Here are the 6 types of email sequences / series:
Also known as Welcome series.
This is the series of emails new subscribers (a.k.a. strangers) receive when they’ve just joined your list.
Because they barely know anything about you at this stage, the goal of this series is to get them to warm up to you so that they know, like, trust, and eventually buy from you (or buy from your affiliate links or do what you ask them to do).
The first email is the most important -- it’s your chance to stand out from the crowd and leave a positive and lasting impression on your subscribers.
You only get 1 chance to do it, so make sure you make the best of it!
In this first email… apart from delivering the lead magnet you promised, you also want to do a quick intro of how you’re going to help them overcome their problems.
“My name is Sam Speaker. I’m a public speaking coach since 2010.”
→ This is boring and it’s about me me me. Switch it around and frame it in such a way that it provides value to the subscriber:
“Over the next few emails, I’ll give you some tips to overcome your speaking fear. Not only will you not feel embarrassed again, you’ll gain ultra confidence and posture when speaking on stage.
Ohhh and my name is Sam Speaker and I’ve been helping professionals massively improve their public speaking skills since 2010.”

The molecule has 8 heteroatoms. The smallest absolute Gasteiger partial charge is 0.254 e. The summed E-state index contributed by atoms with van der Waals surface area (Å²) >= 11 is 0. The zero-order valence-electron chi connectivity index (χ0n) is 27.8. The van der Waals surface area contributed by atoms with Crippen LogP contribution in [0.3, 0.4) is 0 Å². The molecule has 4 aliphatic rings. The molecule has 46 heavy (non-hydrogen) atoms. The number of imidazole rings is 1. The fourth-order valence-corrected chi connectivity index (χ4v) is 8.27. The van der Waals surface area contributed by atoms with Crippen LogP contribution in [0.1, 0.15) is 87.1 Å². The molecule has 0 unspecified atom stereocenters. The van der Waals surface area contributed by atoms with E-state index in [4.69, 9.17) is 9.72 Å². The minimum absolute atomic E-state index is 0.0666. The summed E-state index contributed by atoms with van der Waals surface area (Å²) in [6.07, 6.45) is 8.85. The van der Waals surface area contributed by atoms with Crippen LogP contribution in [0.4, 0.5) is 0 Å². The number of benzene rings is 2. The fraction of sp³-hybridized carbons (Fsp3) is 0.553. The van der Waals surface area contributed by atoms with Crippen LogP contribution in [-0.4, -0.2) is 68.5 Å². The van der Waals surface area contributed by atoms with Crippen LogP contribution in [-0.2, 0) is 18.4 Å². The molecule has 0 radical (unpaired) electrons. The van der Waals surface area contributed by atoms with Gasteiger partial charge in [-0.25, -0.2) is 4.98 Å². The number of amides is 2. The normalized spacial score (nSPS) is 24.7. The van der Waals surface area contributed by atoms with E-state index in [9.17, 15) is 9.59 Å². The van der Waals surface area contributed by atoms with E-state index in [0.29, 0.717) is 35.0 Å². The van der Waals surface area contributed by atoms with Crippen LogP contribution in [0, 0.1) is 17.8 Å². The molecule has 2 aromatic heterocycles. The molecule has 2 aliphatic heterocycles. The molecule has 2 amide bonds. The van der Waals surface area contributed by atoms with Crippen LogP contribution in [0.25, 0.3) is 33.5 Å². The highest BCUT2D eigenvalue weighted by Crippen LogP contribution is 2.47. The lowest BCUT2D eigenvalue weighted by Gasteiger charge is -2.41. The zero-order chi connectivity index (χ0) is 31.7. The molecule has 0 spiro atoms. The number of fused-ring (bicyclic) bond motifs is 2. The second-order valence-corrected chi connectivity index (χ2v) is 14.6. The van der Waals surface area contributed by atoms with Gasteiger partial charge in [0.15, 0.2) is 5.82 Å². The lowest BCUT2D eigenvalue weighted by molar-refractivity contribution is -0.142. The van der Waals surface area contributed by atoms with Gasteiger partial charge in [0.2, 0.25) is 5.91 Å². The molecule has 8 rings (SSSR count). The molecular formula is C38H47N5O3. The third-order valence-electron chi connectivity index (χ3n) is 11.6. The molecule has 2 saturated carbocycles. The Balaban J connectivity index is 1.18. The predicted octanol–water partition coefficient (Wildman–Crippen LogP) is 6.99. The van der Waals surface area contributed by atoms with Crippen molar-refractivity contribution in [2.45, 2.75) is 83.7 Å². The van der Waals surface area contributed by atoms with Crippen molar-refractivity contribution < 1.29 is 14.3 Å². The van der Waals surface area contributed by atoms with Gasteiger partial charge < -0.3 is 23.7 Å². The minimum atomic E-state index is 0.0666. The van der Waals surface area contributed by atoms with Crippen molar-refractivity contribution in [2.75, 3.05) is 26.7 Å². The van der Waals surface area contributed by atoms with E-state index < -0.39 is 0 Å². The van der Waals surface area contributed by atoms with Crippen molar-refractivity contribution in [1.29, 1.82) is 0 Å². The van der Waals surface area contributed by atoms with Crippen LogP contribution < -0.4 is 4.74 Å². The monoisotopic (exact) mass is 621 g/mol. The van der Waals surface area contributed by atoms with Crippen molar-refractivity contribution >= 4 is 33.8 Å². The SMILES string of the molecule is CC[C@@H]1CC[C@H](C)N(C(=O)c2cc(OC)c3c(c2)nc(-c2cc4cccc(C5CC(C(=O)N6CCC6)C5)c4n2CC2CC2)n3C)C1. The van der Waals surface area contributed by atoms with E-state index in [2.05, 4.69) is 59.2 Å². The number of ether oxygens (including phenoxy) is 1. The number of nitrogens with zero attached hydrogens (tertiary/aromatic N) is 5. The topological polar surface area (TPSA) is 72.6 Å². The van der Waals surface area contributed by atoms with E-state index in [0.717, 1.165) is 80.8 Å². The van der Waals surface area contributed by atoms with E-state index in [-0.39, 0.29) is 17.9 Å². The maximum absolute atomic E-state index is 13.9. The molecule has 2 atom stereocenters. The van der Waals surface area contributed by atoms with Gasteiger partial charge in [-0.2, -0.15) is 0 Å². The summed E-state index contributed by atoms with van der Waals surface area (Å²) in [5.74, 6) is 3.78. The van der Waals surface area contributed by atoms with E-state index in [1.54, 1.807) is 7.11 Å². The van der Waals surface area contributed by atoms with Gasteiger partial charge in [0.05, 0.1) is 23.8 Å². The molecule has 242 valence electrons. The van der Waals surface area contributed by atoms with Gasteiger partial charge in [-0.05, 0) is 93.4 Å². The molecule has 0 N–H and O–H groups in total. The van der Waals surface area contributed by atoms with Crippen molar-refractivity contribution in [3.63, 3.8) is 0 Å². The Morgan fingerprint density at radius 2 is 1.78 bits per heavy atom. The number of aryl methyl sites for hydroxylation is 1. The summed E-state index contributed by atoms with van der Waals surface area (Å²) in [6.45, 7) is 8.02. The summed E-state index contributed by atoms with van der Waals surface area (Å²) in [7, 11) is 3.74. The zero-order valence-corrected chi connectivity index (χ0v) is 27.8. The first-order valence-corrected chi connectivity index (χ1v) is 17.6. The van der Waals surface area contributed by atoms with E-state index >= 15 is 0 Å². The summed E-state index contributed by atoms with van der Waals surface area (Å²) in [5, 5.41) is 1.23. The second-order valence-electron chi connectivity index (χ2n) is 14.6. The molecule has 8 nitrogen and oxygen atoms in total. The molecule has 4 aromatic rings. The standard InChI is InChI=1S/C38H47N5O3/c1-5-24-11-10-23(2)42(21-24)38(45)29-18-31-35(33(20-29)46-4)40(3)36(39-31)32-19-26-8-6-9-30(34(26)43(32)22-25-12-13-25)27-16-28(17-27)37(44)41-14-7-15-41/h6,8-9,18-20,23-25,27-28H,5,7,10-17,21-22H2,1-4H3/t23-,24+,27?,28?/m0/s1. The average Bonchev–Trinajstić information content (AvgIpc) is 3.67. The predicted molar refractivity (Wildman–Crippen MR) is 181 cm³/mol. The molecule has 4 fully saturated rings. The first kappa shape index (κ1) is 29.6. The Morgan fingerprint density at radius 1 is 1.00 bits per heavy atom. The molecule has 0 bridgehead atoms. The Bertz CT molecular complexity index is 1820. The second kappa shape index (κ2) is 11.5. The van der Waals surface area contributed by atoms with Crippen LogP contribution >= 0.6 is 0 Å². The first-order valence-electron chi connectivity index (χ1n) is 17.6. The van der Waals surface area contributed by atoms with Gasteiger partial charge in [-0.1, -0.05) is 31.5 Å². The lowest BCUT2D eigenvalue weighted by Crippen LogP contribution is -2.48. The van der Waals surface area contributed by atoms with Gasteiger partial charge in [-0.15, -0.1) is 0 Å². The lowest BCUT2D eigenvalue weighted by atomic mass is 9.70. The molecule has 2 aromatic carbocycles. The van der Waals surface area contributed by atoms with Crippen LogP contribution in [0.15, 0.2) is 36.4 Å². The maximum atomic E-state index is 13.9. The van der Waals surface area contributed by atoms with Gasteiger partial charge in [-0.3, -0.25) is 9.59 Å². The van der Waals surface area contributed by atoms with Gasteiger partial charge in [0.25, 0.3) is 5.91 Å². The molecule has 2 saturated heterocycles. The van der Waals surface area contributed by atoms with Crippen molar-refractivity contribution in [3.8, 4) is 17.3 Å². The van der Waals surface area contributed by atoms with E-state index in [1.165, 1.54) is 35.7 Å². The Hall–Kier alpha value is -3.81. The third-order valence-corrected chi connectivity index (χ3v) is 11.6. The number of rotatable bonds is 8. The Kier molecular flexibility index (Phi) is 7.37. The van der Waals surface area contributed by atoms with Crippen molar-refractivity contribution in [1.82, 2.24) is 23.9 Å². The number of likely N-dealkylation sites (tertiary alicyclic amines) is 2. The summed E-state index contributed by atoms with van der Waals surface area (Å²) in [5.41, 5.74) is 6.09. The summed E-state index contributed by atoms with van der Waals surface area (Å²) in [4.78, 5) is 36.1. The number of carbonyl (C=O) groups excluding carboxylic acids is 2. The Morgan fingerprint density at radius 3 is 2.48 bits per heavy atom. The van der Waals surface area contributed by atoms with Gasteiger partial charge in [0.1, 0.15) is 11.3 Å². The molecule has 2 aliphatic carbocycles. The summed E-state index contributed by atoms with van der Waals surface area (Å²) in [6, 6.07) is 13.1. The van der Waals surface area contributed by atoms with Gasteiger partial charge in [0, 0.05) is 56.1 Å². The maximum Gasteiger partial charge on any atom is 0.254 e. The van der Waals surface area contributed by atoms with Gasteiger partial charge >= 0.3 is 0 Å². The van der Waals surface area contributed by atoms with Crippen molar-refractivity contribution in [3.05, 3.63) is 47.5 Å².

Plus I suggest putting your most expensive offer in the PS. section.
The goal is not to sell this offer (strangers won’t buy your most expensive offer in the first email), the purpose is to “anchor” this price point so they get an idea of what you’re charging. This makes selling your lower priced offers easier later on. This is just to “set the stage”.
The real goal is:
1/ To "anchor" this expensive price in their mind for future selling (when they’ve already experienced interacting with your brand).
2/ To make selling your lower priced offers easier later on.
PS. If you’re serious about speaking so well in public that your audience will gladly hold their pee just so they don’t miss a word you say, I have a $2,000/month personal coaching program where I’ll personally guide you step-by-step to take your public speaking skills to the next level. But that’s currently sold out as I can only handle 10 clients at any given time. You can get on the waiting list here.